Frankie is a hard hitting teenager faced with expulsion from school for smacking someone over the face with a dictionary. Apart from that, she’s just discovered that she has a half-brother and that love isn’t always what you expect it to be.
I found myself confused at times. I don’t think it was ever explained exactly why Frankie was angry, even though the events surrounding her life were certainly messy. I’m not sure I’m objecting about this, except that perhaps the blurb focusses on that anger too much and not enough on Frankie’s changing life.
I feel completely inside Frankie’s character. She lept off the page at me, and then spent the rest of the novel in my head, narrating the well-depicted scenery. I could understand how each of her actions was motivated, and how easy it was to keep lying once she had started. That’s often how it works isn’t it…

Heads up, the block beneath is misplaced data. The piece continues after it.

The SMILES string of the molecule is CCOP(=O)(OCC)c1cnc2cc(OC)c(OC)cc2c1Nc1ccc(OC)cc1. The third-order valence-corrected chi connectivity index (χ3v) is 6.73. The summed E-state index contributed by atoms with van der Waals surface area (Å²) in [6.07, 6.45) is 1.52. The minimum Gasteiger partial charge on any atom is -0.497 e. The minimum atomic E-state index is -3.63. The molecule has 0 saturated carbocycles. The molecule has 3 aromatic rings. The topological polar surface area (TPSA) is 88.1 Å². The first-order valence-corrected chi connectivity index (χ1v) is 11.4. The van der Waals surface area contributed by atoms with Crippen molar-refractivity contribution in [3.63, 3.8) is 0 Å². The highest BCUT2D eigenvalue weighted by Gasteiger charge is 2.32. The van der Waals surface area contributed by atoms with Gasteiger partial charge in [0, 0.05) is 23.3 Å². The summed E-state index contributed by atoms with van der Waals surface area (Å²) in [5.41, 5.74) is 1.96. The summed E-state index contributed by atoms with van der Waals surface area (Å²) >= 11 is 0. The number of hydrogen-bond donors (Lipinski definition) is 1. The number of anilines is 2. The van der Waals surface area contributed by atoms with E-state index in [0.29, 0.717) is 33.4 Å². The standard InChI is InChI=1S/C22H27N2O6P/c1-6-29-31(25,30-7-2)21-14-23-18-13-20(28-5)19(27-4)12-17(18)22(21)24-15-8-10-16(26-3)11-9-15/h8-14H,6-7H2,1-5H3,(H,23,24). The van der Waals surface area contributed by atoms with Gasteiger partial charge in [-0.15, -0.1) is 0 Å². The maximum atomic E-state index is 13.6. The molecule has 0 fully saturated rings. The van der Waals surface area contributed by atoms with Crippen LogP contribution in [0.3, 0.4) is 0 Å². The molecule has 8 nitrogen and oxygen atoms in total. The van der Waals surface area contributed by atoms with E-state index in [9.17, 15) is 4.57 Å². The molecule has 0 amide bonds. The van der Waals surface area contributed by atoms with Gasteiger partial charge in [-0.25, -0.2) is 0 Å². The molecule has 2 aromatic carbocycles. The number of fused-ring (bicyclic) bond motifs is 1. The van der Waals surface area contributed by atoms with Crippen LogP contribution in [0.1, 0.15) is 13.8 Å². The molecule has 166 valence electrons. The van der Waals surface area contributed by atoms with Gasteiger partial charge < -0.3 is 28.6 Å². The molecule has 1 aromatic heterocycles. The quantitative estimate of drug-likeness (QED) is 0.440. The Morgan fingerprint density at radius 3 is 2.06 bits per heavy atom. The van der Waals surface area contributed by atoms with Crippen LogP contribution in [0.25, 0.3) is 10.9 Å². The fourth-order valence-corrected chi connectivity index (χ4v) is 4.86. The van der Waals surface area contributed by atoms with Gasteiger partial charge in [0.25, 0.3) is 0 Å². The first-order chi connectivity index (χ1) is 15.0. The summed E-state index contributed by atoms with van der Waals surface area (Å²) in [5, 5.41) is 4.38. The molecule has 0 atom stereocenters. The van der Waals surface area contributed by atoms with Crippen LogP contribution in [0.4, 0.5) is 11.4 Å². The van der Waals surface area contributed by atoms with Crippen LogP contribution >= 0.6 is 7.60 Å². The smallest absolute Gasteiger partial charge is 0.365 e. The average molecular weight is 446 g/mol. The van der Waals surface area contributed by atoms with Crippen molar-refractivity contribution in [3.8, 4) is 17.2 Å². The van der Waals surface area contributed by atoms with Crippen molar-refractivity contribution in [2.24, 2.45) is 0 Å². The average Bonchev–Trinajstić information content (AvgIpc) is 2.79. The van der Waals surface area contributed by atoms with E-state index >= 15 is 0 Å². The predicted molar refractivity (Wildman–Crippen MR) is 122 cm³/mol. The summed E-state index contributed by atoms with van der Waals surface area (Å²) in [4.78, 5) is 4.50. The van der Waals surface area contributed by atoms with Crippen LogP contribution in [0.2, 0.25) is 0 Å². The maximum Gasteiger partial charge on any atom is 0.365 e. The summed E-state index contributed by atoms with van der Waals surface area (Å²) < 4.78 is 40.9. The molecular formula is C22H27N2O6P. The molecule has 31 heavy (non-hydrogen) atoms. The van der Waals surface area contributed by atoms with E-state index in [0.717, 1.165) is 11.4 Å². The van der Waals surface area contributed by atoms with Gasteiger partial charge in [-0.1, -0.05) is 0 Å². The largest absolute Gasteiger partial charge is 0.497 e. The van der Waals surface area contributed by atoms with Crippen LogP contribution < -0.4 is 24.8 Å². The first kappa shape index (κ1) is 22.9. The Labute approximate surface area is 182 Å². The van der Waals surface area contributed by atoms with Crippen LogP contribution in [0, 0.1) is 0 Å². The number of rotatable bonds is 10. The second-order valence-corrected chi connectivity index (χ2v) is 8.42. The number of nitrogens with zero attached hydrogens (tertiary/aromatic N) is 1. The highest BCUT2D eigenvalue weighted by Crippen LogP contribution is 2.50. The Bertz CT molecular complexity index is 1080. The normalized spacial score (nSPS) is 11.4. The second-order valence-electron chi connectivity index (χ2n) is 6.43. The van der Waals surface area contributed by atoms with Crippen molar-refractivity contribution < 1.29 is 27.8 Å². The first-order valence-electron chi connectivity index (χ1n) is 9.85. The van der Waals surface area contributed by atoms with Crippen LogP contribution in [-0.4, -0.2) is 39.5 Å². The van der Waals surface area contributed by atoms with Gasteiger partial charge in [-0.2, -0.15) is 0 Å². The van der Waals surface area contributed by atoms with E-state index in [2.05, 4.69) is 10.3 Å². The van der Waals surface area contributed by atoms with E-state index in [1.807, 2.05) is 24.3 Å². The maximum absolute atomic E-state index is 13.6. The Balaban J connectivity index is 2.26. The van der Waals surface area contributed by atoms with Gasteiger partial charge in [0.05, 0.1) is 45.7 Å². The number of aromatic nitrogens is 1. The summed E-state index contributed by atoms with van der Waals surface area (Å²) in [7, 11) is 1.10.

There’s a great range of character relationships here. It’s not as straight-forward as Frankie falling in love and everything being happy after that. Instead it’s a meaty drama that explores complicated family relationships, how far you will go to protect someone you think you know, and friendship.
The ending! Devastating. But as expected I suppose. I didn’t know how else it could end. Well, I can guess. But the way it ended was just perfect as far as I was concerned. Ahh. Happy.
4 stars from me, a fabulous contribution to teenage literature that should be on the shelves of every school library.